209Joined Sep 2015


Is the idea that there isn't already opposition to EA stances, so creating it is extra bad?

Bringing into existence new opposition is bad. Not sure to what extent there's currently no opposition; but there's no opposition of the sort that EA's would face. (I'm pretty sure there are no professional oppo researchers targeting EA or individual EA's right now, for example. Similarly, existing politicians have no reason to dislike EA. Similarly, I'm pretty sure that there's never been a publicly running advertisement attacking effective altruism.)

(I think it's pretty likely that there attack ads would be if EA keeps running candidates. Maybe you're skeptical now, but that's based on a positive view of EA from the inside; not based on what a motivated opposition researcher who's being paid to find reasons to criticize an EA would either find or twist to criticize. The term "political hatchet job" exists for a reason.)

obscurity of these cause areas also reduces cause-area-motivated opponents

I'm not really sure what you mean by that?

Is the idea that nobody would oppose EA candidates because of EA ideology? That's true, they would oppose EA candidates for non-EA ideological reasons, and also because electoral seats are a scarce resource.

Pork is pushed for by legislators, not by interest groups.

I don't really understand the distinction you're drawing. Interest groups definitely lobby to receive pork.

These projects have some support from within the district, sure, but it's really the legislators that want them to happen so they can advertise to their constituents.

Is the claim here that the actual spending itself doesn't matter, and the reason it occurs is solely that the politician likes to be able to talk about the spending?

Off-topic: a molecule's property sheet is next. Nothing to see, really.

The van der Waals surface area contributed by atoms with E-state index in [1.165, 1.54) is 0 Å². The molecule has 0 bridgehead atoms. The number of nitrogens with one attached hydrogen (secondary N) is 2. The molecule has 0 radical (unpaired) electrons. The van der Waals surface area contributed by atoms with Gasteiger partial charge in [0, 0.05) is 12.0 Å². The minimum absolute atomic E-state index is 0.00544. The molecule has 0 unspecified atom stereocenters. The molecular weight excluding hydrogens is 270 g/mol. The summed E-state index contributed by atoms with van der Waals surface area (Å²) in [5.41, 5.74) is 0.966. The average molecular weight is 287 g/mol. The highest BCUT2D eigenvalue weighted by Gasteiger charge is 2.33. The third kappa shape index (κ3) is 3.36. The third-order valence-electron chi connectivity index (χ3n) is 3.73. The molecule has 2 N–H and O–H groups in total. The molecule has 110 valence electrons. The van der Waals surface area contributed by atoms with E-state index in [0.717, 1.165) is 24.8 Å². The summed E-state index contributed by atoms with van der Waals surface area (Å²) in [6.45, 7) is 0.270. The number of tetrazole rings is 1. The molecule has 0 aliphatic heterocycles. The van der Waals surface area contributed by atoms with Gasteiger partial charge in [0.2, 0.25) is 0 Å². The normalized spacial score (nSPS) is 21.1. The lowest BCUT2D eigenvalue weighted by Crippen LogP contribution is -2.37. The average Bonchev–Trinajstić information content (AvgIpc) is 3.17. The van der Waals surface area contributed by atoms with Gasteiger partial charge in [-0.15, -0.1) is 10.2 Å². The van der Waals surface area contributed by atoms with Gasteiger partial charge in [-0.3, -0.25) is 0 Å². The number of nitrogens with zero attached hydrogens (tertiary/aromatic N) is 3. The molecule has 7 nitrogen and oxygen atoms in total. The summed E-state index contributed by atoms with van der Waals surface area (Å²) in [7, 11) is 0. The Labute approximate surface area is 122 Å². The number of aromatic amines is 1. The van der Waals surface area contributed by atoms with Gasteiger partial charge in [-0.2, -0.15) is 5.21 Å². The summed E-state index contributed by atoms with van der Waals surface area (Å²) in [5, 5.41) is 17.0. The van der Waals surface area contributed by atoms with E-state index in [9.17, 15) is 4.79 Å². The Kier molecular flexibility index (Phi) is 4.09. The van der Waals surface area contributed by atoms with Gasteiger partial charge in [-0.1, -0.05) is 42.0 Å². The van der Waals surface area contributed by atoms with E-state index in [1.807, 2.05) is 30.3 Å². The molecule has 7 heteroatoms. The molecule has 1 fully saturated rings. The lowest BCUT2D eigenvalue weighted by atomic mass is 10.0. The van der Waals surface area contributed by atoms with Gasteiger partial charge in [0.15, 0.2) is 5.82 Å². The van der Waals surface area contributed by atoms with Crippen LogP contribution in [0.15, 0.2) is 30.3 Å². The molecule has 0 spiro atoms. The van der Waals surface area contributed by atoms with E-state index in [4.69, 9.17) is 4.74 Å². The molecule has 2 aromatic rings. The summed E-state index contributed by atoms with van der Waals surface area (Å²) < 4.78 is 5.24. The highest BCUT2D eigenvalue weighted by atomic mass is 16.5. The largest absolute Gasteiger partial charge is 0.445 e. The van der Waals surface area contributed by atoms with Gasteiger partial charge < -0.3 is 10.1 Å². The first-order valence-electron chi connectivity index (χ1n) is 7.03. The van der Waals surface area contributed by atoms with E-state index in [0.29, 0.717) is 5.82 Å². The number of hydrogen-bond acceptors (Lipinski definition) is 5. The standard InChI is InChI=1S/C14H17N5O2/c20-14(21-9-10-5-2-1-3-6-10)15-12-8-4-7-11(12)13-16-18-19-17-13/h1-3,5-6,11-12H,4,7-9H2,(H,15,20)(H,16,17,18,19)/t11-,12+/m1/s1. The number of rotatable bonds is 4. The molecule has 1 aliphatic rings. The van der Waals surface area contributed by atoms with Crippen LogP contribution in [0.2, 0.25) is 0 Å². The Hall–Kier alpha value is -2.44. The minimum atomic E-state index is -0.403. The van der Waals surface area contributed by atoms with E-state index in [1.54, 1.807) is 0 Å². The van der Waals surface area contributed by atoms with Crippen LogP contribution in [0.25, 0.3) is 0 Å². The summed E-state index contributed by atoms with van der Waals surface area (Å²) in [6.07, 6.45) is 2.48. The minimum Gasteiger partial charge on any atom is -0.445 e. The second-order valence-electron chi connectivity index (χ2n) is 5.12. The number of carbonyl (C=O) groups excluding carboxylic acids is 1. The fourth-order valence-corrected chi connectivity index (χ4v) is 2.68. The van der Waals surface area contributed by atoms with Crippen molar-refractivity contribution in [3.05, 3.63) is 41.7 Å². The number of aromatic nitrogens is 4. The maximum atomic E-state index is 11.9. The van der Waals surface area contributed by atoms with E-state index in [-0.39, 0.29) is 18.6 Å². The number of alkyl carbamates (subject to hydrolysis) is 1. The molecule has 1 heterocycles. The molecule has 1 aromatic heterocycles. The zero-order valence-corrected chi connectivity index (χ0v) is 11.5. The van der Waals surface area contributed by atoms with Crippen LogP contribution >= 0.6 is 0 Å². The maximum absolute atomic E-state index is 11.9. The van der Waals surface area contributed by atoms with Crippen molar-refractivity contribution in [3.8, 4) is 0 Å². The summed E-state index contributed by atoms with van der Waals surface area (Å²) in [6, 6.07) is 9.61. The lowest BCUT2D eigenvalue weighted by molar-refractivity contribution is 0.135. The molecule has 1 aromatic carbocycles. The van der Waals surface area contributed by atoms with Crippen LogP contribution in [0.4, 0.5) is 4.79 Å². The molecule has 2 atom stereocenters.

That runs counter to my understanding; this paper claims otherwise for Brazil, and this paper suggests otherwise for the US.

Yeah. It's kinda difficult for me to present a knockdown argument against explicitly EA politicians, when everybody agrees that the benefits would be illegible the public and difficult to predict.

Your analysis of the limited influence of individual elected officials focuses on the House of Representatives. These arguments are grounded in the House's unique features (e.g., influence of leadership, limits on members' ability to propose amendments), so it doesn't make sense to generalize their conclusions to the Senate.

This is true, and I think my essay suffered somewhat from being both an argument specifically about Carrick Flynn and an argument about politics more generally.

I think that the focus on the House, beyond just Flynn, was somewhat reasonable though; I think that EA is just incapable of getting an EA elected to the Senate in the near term, so there's not much point in considering the benefits. I can elaborate on this if you disagree.

Concluding one of your sections, you write, "they inevitably will end up campaigning on, and dealing with, primarily non-EA topics. This means that most opposition that EA politicians would face isn’t due to their EA stances." So? I'm not seeing how this is an argument for your main claim.

Two reasons this is bad:

  • As I discussed in the next section, creating opposition to EA could be harmful to EA itself.
  • It means that most of the EA effort in elections would go, not to arguing for EA causes specifically, but to arguing for and fighting over other issues. For example, in OR-06, significant sums of EA money was spent attacking Andrea Salinas as a drug lobbyist, which is not an EA focus. It also means that EA might lose elections even where nobody really disagrees or opposes the EA cause areas; OR-06 is again an example.

I agree, I think that GAP is probably very good. I mentioned it as being effective and bipartisan in footnotes 2 and 7.

What goals did the Tea Party fail on? 

Repealing Obamacare was arguably its central political goal, and was a total failure.

Secondary failures include failing to reduce government spending and failing to reduce government debt. I also would characterize it as failing to reduce the size of the government and failing to reduce government regulation, although I don't know how to measure these. These cases are all dependent on what hypothetical you choose- maybe they reduced the rate of increase.

Congresspeople deal with a ton of different interest groups all the time trying to have their preferred policies make their way into legislation. We are competing with all of them, which makes our odds of success quite low, especially since politicians generally consult the interest groups they agree with rather than interest groups actually persuading politicians.